This proves true in Royce’s classes as well. At a recent Girl Power session, when Paula asked the girls to identify a trusted adult in their life that they turn to for these important conversations, more than three quarters of the girls named a parental figure like a mother, grandmother, or aunt.

One key area where these conversations at home may have a significant impact is when they occur between fathers and daughters. Girls are often expected to speak with their mothers, if anyone, about personal matters. In the Girl Power session mentioned above, all the girls named female parental figures as their trusted adults. So where does that leave girls who need to, or want to, talk with their fathers about these matters?

80% of women wish their fathers talked more with them about at least one specific area of sexuality.

The number of households headed by a single father has increased dramatically since the 1960s, now comprising 8% of single parent households; in Oklahoma, this corresponds to an estimated 74,000 households headed by a single father.

However, out of approximately 200 young women, less than 10% said their fathers prepared them “well” for dating and sexuality. The majority of these women, more than 80%, stated at least one specific area they wished their fathers had discussed with them. These areas included how to deal with pressure to have sex, and specific information about sexual risk.

This study again underscores the importance of continuing these discussions that begin at Girl Power at home. For single-father households, or any home in which the father is the trusted adult, these conversations are especially vital.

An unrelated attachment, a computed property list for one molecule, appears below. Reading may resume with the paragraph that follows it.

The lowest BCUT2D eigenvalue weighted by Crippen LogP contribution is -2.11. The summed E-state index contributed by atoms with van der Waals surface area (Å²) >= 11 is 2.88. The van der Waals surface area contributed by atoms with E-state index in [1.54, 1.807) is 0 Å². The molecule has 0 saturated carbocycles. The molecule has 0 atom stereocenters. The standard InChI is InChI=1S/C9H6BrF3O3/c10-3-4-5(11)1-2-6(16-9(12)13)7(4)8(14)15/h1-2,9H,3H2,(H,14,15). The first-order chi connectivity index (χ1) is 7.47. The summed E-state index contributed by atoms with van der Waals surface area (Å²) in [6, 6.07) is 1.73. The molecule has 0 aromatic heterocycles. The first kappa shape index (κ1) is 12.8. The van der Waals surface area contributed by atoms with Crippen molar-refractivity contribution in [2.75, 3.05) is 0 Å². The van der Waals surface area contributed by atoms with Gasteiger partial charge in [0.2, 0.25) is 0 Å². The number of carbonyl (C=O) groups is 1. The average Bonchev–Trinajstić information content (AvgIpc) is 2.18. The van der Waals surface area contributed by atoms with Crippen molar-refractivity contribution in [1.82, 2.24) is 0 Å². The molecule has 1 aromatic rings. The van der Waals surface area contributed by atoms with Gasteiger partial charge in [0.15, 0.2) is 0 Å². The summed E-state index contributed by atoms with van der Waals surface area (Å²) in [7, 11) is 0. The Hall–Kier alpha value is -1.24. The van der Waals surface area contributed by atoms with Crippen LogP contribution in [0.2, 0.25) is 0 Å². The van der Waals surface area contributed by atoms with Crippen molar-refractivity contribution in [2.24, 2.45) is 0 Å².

Girl Power gives girls the extra initiative to begin these conversations when they have not yet occurred, especially with parents who may be less inclined to hold these discussions. Through modeling what appropriate listening and support looks like in Girl Power meetings, girls are equipped with the tools to operate in spaces where they may not be as represented.

Programs like Girl Power are crucial to enhance positive youth development, build skills, enhance peer bonding, strengthen familial bonds, and empower youth. Rather than focus on “fixing” any perceived negative traits about girls, these programs take a positive outlook on adolescent development. When girls have role models outside of traditional establishments like schools and families, they are provided with more resources for imagining the possibilities their futures could hold.

Taking is power, but it’s only the first step. Listening to and believing girls must be prioritized. More schools should consider implementing similar programs, holding spaces for girls to come together and discuss not only the problems they are facing, but the successes they are having.

It is just as important for us to remedy the issues girls are facing as it is for us to celebrate the triumphs girls continue to achieve every day.

This analysis was created in partnership with the Family Center for Juvenile Justice. To learn more about their work, visit